As many historians can attest, American presidential elections tend to be pendular; the country tires of the incumbent, the country’s mood then swings, and voters replace him with someone as unlike that person as possible. Herbert Hoover, a man who fervently believed in doing nothing, was replaced by Franklin Roosevelt, who immediately closed every bank in the country, established more than a dozen new federal agencies, and then tried to pack the Supreme Court with cronies because the court wouldn’t let him do even more.

John Quincy Adams, a stodgy, colorless man who was the last of the be-stockinged founding-father aristocracy, was replaced by Andrew Jackson, a crude, uncultivated, impetuous frontiersman with an incendiary temper. Jackson had fought in more than 100 duels and killed a man over a gambling debt, and as president, he placed a 1,400-poundblock of cheese in the White House lobby, just for the hell of it.

There are plenty of other examples, the most recent of which may be the most dramatic of all — when the country, after electing the first black president, then decided to give the racist a shot.

Now that the country seems to be sickening of that new guy, the obvious question is: To whom will the pendulum swing? Who is different enough? I am not sure any of the current candidates is. The canny Democratic strategists should dare to think outside the (ballot) box. Here are some possibilities.

1. A puppy! I find nothing in the Constitution prohibiting a nonhuman from running. The general requirement is that no “Person” may run for president if he is not at least 35 and is not a natural-born citizen, but it sets no limits whatsoever on a nonperson. The advantage of a puppy would be that no one would expect any official actions at all from him, which would be vastly better than what people have come to expect of the current occupant of the White House. And dogs are trainable: This chief exec could probably be induced not to attempt to mate with everyone in sight.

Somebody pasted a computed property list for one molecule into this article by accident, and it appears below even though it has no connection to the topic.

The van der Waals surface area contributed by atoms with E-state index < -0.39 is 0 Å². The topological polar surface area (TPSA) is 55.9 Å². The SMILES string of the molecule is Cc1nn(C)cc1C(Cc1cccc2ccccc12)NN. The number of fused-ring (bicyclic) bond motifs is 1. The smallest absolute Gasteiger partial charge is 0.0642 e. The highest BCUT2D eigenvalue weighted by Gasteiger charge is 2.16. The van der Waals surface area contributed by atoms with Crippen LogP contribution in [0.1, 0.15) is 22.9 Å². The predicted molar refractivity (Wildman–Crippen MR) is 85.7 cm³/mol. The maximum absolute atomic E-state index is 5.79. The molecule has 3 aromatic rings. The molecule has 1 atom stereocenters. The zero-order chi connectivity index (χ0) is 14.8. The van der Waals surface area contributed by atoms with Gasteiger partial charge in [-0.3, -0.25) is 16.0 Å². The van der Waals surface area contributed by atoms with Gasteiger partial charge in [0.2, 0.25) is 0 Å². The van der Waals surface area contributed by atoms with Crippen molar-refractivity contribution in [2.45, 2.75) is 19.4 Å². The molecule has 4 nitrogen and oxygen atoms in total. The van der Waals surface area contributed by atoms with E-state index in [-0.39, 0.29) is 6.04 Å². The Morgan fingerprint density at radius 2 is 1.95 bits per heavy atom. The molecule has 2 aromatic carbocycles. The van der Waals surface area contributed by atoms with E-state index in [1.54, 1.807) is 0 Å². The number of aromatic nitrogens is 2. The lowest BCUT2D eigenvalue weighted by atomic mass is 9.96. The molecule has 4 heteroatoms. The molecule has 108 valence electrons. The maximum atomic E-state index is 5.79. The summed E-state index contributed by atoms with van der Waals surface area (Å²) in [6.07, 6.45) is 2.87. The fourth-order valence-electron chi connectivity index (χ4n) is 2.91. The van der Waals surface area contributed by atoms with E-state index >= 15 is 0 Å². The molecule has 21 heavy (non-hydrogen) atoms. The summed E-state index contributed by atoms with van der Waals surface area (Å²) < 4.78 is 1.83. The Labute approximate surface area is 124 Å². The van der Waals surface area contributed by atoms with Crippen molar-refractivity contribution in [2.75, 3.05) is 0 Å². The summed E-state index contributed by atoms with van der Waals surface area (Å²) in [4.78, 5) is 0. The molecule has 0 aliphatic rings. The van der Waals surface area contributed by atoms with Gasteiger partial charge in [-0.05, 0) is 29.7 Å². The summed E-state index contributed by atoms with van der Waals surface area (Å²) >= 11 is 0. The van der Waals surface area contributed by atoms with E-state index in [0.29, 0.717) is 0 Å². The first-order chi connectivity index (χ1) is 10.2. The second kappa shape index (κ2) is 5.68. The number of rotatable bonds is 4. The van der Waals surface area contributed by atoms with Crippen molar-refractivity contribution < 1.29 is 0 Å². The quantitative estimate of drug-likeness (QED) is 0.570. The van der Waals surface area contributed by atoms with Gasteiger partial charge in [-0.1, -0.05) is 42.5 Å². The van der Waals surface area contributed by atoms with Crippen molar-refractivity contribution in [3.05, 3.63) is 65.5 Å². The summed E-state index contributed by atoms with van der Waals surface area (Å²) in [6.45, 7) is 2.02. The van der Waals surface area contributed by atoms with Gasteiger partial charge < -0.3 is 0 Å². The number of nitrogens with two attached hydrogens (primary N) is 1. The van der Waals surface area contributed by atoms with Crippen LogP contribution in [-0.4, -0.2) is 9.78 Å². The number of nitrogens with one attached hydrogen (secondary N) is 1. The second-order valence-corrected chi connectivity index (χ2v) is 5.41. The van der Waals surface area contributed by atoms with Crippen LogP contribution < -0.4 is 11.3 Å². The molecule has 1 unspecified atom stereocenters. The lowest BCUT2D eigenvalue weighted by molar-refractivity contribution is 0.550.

2. Tom Hanks, in the role of Mister Rogers. Yes, this also is a little unconventional — a real person elevated to the presidency while playing a fictional character — but that is sort of what we got with Trump, a TV star playing the role of Snidely Whiplash, the nastiest man on Earth. Tom as Mister Rogers would take that paradigm and invert it completely.

3. Maybe even better: Tom Hanks in the role of Forrest Gump. You get a similarly beloved character in the White House, plus this one didn’t dodge the draft and actually knows he is stupid. Bonus: He is also familiar with American history.

4. If the Dems cautiously insist on a real human, elected as himself, they could go with the ticket of Sully Sullenberger and that Philadelphia guy who just caught a baby thrown from a burning building.

5. The “Doors closing” lady from the Washington Metro. She is authoritative but not obnoxious. She scares people, just a little, just the right amount to get their attention. We know she is not messing around and has our best interests in mind, and we obey her. The anti-Trump.

6. Someone without thumbs: No tweeting. Alternatively, Teller: No whining.

7. Pee-wee Herman: The back-and-forth in the debates alone would be worth it: “I know you are, but what am I?” “I’m rubber, you’re glue.” “Poopyhead.” “Doo-doo brain.” “No, you!”

8. Randy Rainbow. The entire presidency would be an elaborate, mean-spirited parody of politics, a rollicking, over-theatrical, hostile exaggeration of all established norms. Okay, maybe that’s too much like the current guy.

Thanks to Matt Brody, ToddG, Tom Logan, Joy Lynn Tipping, Marla Lepore and Jake Neufeld. Email Gene Weingarten at weingarten@washpost.com. Find chats and updates at washingtonpost.com/magazine.

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